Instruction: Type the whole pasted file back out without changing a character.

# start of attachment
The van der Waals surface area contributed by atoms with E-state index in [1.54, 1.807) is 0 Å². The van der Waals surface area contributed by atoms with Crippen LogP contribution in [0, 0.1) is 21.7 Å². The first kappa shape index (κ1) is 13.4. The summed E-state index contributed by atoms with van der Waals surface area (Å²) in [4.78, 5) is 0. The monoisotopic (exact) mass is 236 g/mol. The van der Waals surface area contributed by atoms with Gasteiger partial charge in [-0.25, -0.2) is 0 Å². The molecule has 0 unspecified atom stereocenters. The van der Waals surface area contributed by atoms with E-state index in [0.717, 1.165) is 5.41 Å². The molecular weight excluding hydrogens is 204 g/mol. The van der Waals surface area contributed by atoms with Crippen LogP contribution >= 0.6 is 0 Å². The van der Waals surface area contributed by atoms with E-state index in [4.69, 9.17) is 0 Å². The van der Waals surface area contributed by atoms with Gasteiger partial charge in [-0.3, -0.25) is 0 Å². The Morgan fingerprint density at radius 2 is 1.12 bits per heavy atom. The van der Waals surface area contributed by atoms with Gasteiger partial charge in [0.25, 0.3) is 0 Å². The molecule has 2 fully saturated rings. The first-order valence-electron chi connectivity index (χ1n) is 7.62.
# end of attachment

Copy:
The van der Waals surface area contributed by atoms with E-state index in [1.54, 1.807) is 0 Å². The van der Waals surface area contributed by atoms with Crippen LogP contribution in [0, 0.1) is 21.7 Å². The first kappa shape index (κ1) is 13.4. The summed E-state index contributed by atoms with van der Waals surface area (Å²) in [4.78, 5) is 0. The monoisotopic (exact) mass is 236 g/mol. The van der Waals surface area contributed by atoms with Gasteiger partial charge in [-0.25, -0.2) is 0 Å². The molecule has 0 unspecified atom stereocenters. The van der Waals surface area contributed by atoms with E-state index in [0.717, 1.165) is 5.41 Å². The molecular weight excluding hydrogens is 204 g/mol. The van der Waals surface area contributed by atoms with Crippen LogP contribution >= 0.6 is 0 Å². The van der Waals surface area contributed by atoms with E-state index in [4.69, 9.17) is 0 Å². The van der Waals surface area contributed by atoms with Gasteiger partial charge in [-0.3, -0.25) is 0 Å². The Morgan fingerprint density at radius 2 is 1.12 bits per heavy atom. The van der Waals surface area contributed by atoms with Gasteiger partial charge in [0.25, 0.3) is 0 Å². The molecule has 2 fully saturated rings. The first-order valence-electron chi connectivity index (χ1n) is 7.62.